You know what I miss about Steve Jobs? I miss the passion.
Say what you want about him (and lots of people have taken their turn) but when Steve was around you never had to worry about someone really caring about the products his company produced. Those days are gone.
Check out the rumors about grand new Apple products for 2014. It’s all tinkering around the edges, making this thing bigger or faster or lighter. One “big” innovation, the iWatch, “will primarily function as an accessory to the iPhone and the iPad.” Well, whoo-hoo! I don’t think that one’s likely to change the world.
Check out the news for Apple. It’s about yet more patent suits, once-important people leaving the company, Apple’s position on various bits of legislation, and the stock price. It’s sad, but I can’t decide if Apple is in stage two or three of my four stage corporate lifecycle.
In stage one, the product people rule. The excitement is about products and services and making them better. That was Apple whenever Steve Jobs was there.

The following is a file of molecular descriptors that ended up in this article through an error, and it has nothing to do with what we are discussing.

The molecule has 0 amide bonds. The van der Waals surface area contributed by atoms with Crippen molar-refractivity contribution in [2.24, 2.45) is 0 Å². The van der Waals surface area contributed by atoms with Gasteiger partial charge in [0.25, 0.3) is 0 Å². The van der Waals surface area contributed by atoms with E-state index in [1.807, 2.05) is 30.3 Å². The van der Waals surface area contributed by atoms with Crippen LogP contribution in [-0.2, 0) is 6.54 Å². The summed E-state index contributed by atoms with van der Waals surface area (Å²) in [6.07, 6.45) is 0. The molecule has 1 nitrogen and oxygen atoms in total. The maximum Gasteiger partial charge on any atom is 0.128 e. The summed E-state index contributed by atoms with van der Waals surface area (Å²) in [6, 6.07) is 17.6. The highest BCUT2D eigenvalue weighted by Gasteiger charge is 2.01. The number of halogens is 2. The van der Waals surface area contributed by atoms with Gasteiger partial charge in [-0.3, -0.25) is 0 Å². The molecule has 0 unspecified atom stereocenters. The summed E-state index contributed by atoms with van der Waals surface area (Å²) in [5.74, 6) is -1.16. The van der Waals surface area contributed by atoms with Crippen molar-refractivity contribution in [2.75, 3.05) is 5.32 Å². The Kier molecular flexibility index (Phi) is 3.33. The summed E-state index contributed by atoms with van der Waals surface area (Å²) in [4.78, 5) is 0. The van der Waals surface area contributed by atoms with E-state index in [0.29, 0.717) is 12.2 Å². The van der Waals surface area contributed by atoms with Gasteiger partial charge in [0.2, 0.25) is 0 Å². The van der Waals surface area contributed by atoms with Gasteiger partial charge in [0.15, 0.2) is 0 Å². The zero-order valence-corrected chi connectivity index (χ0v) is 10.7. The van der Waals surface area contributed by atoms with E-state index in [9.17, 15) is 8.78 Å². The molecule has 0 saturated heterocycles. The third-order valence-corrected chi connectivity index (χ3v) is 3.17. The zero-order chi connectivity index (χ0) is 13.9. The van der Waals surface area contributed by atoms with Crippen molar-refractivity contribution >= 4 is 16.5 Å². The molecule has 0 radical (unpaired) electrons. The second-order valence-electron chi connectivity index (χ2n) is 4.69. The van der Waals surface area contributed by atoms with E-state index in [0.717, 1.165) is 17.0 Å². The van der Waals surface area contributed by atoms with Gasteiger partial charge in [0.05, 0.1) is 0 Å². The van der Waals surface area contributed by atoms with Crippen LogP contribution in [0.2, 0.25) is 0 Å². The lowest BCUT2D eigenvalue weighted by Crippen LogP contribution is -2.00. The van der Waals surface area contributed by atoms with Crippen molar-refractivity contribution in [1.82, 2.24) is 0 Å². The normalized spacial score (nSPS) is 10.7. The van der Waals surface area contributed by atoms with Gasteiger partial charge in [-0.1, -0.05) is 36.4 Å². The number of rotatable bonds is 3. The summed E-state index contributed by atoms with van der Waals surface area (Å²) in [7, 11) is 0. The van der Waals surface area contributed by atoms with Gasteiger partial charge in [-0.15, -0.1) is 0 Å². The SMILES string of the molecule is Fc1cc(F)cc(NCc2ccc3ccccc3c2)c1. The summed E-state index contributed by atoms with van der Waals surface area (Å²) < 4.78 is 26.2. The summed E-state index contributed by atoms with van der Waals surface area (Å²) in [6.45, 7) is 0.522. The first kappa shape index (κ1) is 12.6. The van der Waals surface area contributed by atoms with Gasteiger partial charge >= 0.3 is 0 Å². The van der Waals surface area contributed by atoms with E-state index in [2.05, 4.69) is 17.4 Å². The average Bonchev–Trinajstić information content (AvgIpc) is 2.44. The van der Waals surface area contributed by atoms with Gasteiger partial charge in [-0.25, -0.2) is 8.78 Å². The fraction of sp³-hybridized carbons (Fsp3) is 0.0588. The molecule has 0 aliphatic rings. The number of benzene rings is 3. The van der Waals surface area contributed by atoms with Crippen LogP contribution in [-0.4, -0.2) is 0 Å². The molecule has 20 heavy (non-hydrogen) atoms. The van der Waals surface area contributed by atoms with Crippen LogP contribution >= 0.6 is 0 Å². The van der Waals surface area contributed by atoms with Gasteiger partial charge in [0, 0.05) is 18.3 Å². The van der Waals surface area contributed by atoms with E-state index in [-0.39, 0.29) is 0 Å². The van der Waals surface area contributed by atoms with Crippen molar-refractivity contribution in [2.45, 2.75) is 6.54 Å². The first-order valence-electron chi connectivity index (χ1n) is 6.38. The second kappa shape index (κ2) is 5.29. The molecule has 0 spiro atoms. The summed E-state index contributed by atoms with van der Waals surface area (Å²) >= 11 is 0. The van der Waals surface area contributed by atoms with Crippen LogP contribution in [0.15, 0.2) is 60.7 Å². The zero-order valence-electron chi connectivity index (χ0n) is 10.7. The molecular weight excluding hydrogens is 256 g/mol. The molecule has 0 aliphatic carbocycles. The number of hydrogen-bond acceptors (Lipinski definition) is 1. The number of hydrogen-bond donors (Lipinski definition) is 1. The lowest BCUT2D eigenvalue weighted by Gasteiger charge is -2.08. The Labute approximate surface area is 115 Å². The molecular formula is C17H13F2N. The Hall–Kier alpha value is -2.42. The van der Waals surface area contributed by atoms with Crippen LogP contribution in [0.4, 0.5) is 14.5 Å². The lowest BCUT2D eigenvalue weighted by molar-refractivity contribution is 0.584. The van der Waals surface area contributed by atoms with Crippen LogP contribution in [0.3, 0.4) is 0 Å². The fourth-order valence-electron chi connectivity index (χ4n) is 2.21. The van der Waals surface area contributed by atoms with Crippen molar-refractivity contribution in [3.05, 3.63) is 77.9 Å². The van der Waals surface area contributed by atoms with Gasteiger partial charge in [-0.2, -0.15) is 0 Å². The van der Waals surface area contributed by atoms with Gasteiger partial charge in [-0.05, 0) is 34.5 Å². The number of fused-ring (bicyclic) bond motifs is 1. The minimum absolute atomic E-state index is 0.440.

Apple briefly slipped into stage two, when they got rid of Steve and turned the company over to John Sculley. That didn’t end well. Jobs came back to save the day by pumping passion back into the company.
Apple may be going all marketing again with the hiring of Angela Ahrendts from Burberry. Or they may have slid to stage three where the accountants and lawyers take over. They get the big offices with oil paintings and the engineers wind up working in bullpens in parts of the building where the air conditioning doesn’t reach. That precedes stage four: death.
I miss Steve and I really don’t like what I’m seeing. Great companies pay attention to the products and services they sell and the people who buy them. That’s what they talk about. That’s what they’re passionate about. That’s where they innovate.
When that happens, companies are alive and vibrant and successful. When something else becomes more important that what you do for your customers, death follows, even though it may take a while.
Listen to John Wayne, playing himself, but pretending to be Davy Crockett in the movie The Alamo
“There’s right and there’s wrong. Do the one and you’re livin’. Do the other and, you may be walkin’ around, but you’re deader than a beaver hat.”